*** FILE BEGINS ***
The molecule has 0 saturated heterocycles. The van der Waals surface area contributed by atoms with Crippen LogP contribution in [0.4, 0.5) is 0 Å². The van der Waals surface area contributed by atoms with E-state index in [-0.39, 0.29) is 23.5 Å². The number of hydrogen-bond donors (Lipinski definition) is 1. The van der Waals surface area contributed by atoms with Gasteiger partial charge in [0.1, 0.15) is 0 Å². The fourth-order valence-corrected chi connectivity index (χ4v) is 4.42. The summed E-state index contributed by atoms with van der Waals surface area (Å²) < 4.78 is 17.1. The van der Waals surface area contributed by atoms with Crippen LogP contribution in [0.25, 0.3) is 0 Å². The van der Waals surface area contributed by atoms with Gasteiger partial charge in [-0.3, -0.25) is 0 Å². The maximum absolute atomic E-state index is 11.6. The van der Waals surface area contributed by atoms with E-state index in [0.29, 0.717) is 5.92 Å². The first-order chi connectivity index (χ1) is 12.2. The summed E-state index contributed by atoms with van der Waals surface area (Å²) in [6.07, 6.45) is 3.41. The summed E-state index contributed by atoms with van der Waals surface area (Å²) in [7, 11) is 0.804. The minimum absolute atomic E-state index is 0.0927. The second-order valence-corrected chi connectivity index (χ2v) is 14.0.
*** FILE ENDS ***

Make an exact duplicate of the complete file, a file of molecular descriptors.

The molecule has 0 saturated heterocycles. The van der Waals surface area contributed by atoms with Crippen LogP contribution in [0.4, 0.5) is 0 Å². The van der Waals surface area contributed by atoms with E-state index in [-0.39, 0.29) is 23.5 Å². The number of hydrogen-bond donors (Lipinski definition) is 1. The van der Waals surface area contributed by atoms with Gasteiger partial charge in [0.1, 0.15) is 0 Å². The fourth-order valence-corrected chi connectivity index (χ4v) is 4.42. The summed E-state index contributed by atoms with van der Waals surface area (Å²) < 4.78 is 17.1. The van der Waals surface area contributed by atoms with Crippen LogP contribution in [0.25, 0.3) is 0 Å². The van der Waals surface area contributed by atoms with Gasteiger partial charge in [-0.3, -0.25) is 0 Å². The maximum absolute atomic E-state index is 11.6. The van der Waals surface area contributed by atoms with E-state index in [0.29, 0.717) is 5.92 Å². The first-order chi connectivity index (χ1) is 12.2. The summed E-state index contributed by atoms with van der Waals surface area (Å²) in [6.07, 6.45) is 3.41. The summed E-state index contributed by atoms with van der Waals surface area (Å²) in [7, 11) is 0.804. The minimum absolute atomic E-state index is 0.0927. The second-order valence-corrected chi connectivity index (χ2v) is 14.0.